Passive acoustic monitoring can be used for many purposes including biodiversity and habitat assessments and studying the ecology of populations, communities and soundscapes. As such, acoustic recording devices are essential data collection tools for bioacousticians and soundscape ecologists. Currently available commercial options are typically expensive and limited to recording either ultrasonic or audible frequencies. Here, we present the AURITA (Audible and Ultrasonic Recording In TAndem) for the autonomous collection of both audible and ultrasonic acoustic data. This self-contained, modular unit combines the Solo, an open-source, Raspberry-Pi-based recorder and a commercially available bat recorder, the Peersonic RPA2, enabling it to capture sounds from 60 Hz to 192 kHz in WAV format. The configuration presented costs ~£350 (excluding memory cards and batteries) to produce and can be maintained and repaired in the field. Two nine-week field tests involving 12 AURITA units were conducted in 2016 and 2017 and confirmed their reliability, resulting in 34,093 h of audible data and 551 h of ultrasonic data; all units were retrieved successfully and intact. The AURITA proved to be reliable in the field and produced high-quality acoustic data, making it ideal for simultaneous monitoring in both audible and ultrasonic frequencies over continuous periods of time.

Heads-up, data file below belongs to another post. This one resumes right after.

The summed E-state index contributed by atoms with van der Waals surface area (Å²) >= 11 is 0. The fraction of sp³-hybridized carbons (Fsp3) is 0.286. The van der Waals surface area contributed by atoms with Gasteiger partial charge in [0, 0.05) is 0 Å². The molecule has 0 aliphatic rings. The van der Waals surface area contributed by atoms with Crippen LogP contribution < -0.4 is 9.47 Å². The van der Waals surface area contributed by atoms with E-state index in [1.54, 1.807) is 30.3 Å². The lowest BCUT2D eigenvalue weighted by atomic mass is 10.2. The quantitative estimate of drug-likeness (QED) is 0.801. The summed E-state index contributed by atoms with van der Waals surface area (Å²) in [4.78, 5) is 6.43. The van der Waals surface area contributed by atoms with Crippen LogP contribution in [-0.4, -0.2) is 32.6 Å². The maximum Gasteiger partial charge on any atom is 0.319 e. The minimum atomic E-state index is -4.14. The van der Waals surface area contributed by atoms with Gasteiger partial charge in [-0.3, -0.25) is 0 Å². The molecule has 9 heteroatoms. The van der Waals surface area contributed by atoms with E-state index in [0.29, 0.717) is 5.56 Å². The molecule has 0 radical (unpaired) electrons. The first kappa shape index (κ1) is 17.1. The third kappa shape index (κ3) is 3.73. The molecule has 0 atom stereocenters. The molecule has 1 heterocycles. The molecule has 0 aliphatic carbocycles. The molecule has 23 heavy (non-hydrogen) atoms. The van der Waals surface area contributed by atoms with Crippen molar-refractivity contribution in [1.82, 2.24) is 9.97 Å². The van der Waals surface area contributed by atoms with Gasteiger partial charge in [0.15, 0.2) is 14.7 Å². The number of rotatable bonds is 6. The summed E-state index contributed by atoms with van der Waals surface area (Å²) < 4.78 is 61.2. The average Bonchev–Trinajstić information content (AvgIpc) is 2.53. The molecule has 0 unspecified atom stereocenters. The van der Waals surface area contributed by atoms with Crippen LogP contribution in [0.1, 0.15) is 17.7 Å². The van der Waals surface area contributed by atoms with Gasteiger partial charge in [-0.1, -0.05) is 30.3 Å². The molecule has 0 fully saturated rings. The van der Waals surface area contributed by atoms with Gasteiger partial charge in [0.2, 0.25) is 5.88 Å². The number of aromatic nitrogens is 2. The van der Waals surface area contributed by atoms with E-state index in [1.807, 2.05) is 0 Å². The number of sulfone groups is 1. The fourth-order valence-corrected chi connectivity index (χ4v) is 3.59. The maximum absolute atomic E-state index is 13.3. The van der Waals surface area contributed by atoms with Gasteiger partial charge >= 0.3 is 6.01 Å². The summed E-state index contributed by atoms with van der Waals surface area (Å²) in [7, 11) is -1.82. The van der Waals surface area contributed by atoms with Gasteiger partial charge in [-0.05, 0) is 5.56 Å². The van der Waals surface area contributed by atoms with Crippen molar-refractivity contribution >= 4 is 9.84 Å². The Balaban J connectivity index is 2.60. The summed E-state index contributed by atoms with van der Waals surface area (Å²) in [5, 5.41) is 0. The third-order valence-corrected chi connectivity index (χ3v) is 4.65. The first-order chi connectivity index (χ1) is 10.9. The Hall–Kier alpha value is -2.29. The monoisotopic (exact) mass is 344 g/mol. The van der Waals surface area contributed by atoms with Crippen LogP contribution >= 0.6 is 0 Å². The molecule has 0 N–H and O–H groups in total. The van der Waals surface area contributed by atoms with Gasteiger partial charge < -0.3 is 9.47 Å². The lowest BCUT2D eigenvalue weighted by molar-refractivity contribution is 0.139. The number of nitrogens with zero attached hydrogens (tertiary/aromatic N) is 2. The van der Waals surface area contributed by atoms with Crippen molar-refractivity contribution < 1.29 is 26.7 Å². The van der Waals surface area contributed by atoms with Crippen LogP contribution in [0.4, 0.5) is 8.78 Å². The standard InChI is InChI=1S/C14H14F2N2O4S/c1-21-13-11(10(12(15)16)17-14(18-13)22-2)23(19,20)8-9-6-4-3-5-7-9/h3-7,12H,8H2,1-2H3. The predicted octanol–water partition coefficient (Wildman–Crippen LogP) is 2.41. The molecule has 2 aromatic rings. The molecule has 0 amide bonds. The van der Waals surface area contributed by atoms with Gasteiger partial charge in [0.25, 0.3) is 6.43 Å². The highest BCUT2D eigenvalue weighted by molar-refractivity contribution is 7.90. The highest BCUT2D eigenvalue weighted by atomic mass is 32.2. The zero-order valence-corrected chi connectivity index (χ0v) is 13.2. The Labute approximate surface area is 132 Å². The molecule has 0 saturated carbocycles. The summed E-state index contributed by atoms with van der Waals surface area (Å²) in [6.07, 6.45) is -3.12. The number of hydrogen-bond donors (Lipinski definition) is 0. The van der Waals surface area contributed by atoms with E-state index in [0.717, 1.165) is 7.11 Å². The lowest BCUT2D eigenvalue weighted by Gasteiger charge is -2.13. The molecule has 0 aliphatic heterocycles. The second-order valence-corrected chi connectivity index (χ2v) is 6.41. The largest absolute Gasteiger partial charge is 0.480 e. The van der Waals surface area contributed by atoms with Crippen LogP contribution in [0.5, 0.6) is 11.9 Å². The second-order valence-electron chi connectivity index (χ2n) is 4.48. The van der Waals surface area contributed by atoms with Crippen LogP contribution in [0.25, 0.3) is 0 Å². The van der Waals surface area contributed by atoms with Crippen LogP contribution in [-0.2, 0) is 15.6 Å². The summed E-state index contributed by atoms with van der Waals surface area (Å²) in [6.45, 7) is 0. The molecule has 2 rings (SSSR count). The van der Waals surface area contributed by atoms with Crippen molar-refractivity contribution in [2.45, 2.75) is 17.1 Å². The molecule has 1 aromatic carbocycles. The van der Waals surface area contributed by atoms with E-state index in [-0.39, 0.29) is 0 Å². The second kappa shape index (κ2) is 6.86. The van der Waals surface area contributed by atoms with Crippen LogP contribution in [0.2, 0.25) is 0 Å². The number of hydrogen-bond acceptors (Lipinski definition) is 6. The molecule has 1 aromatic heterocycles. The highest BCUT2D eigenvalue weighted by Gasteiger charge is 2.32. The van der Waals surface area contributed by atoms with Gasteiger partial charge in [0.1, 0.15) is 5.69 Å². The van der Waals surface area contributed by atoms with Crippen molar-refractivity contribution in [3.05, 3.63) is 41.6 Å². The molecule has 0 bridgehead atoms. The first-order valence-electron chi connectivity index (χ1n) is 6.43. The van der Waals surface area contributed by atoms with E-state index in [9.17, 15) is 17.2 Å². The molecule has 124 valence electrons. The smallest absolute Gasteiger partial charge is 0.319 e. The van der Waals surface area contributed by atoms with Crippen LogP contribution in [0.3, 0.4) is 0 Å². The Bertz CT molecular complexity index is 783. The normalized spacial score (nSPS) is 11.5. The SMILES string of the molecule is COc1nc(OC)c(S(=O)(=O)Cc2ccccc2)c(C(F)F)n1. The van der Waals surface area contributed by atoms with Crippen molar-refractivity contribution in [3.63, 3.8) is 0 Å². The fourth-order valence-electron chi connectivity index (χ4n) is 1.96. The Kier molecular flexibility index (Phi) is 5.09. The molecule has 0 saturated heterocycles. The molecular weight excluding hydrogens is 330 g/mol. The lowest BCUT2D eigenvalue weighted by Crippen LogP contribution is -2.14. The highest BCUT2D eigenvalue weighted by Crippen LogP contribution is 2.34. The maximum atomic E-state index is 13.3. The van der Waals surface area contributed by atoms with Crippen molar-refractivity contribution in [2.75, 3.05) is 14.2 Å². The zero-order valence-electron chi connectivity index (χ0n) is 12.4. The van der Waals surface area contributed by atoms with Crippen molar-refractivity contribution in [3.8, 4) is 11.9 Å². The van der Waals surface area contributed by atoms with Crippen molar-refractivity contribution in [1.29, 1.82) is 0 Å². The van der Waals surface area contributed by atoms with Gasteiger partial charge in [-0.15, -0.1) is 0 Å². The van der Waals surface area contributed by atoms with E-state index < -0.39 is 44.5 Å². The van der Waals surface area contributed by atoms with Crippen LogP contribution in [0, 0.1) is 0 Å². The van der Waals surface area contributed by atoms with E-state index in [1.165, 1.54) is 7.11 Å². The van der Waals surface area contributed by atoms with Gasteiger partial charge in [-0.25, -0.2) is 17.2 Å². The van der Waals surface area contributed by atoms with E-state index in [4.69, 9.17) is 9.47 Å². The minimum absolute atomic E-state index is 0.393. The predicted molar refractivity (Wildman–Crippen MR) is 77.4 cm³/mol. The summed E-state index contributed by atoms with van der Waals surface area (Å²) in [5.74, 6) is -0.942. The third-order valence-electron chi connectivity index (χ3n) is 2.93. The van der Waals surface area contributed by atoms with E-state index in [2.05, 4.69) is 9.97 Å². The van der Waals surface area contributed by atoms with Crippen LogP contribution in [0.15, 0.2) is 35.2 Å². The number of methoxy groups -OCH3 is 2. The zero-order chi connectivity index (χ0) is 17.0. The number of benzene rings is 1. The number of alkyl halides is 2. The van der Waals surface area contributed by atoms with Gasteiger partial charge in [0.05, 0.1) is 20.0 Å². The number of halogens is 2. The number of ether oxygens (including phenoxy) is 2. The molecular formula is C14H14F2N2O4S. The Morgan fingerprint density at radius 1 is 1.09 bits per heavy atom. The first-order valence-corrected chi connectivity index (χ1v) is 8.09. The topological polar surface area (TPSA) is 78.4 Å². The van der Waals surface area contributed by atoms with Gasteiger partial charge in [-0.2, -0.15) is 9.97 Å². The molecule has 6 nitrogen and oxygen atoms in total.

Acoustic, ecology, sound, recorder, soundscape, affordable equipment